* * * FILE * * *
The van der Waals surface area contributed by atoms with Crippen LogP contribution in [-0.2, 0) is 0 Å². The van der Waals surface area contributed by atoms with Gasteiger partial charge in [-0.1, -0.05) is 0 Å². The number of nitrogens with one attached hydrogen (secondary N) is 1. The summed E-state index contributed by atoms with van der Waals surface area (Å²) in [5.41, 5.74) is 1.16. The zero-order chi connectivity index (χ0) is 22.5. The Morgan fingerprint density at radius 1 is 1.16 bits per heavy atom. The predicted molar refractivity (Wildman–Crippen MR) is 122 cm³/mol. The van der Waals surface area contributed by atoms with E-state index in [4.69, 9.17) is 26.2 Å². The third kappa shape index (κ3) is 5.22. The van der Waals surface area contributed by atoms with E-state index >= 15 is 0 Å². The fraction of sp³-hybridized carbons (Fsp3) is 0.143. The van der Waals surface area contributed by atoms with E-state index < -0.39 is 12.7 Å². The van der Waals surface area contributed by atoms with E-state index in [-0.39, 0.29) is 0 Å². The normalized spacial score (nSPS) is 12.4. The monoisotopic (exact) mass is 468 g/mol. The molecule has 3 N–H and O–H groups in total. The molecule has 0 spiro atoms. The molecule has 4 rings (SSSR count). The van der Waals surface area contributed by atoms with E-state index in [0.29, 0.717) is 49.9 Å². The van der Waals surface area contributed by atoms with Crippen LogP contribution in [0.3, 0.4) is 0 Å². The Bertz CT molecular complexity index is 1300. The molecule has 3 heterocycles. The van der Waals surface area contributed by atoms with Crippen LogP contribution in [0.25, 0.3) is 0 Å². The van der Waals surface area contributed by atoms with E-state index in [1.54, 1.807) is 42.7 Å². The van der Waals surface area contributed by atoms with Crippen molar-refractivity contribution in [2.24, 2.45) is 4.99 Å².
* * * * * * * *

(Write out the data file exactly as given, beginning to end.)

The van der Waals surface area contributed by atoms with Crippen LogP contribution in [-0.2, 0) is 0 Å². The van der Waals surface area contributed by atoms with Gasteiger partial charge in [-0.1, -0.05) is 0 Å². The number of nitrogens with one attached hydrogen (secondary N) is 1. The summed E-state index contributed by atoms with van der Waals surface area (Å²) in [5.41, 5.74) is 1.16. The zero-order chi connectivity index (χ0) is 22.5. The Morgan fingerprint density at radius 1 is 1.16 bits per heavy atom. The predicted molar refractivity (Wildman–Crippen MR) is 122 cm³/mol. The van der Waals surface area contributed by atoms with E-state index in [4.69, 9.17) is 26.2 Å². The third kappa shape index (κ3) is 5.22. The van der Waals surface area contributed by atoms with E-state index >= 15 is 0 Å². The fraction of sp³-hybridized carbons (Fsp3) is 0.143. The van der Waals surface area contributed by atoms with E-state index < -0.39 is 12.7 Å². The van der Waals surface area contributed by atoms with E-state index in [-0.39, 0.29) is 0 Å². The normalized spacial score (nSPS) is 12.4. The monoisotopic (exact) mass is 468 g/mol. The molecule has 3 N–H and O–H groups in total. The molecule has 0 spiro atoms. The molecule has 4 rings (SSSR count). The van der Waals surface area contributed by atoms with E-state index in [0.29, 0.717) is 49.9 Å². The van der Waals surface area contributed by atoms with Crippen LogP contribution in [0.3, 0.4) is 0 Å². The Bertz CT molecular complexity index is 1300. The molecule has 3 heterocycles. The van der Waals surface area contributed by atoms with Crippen LogP contribution in [0.25, 0.3) is 0 Å². The van der Waals surface area contributed by atoms with E-state index in [1.54, 1.807) is 42.7 Å². The van der Waals surface area contributed by atoms with Crippen molar-refractivity contribution in [2.24, 2.45) is 4.99 Å².